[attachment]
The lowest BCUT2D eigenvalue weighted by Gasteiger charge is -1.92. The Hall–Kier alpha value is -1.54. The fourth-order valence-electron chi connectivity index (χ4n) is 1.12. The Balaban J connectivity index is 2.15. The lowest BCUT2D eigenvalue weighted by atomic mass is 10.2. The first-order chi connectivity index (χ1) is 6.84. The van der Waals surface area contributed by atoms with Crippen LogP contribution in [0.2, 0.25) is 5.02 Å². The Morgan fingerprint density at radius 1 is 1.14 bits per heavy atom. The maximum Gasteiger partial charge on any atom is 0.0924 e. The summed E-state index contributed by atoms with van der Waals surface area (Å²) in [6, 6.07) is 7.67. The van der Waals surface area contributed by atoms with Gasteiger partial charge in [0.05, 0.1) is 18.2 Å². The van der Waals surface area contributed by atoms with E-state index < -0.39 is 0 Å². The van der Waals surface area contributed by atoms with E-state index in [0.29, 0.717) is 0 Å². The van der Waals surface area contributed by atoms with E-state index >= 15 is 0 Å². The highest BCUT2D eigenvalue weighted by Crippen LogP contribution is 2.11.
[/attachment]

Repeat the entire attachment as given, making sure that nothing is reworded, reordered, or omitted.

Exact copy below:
The lowest BCUT2D eigenvalue weighted by Gasteiger charge is -1.92. The Hall–Kier alpha value is -1.54. The fourth-order valence-electron chi connectivity index (χ4n) is 1.12. The Balaban J connectivity index is 2.15. The lowest BCUT2D eigenvalue weighted by atomic mass is 10.2. The first-order chi connectivity index (χ1) is 6.84. The van der Waals surface area contributed by atoms with Crippen LogP contribution in [0.2, 0.25) is 5.02 Å². The Morgan fingerprint density at radius 1 is 1.14 bits per heavy atom. The maximum Gasteiger partial charge on any atom is 0.0924 e. The summed E-state index contributed by atoms with van der Waals surface area (Å²) in [6, 6.07) is 7.67. The van der Waals surface area contributed by atoms with Gasteiger partial charge in [0.05, 0.1) is 18.2 Å². The van der Waals surface area contributed by atoms with E-state index < -0.39 is 0 Å². The van der Waals surface area contributed by atoms with E-state index in [0.29, 0.717) is 0 Å². The van der Waals surface area contributed by atoms with E-state index >= 15 is 0 Å². The highest BCUT2D eigenvalue weighted by Crippen LogP contribution is 2.11.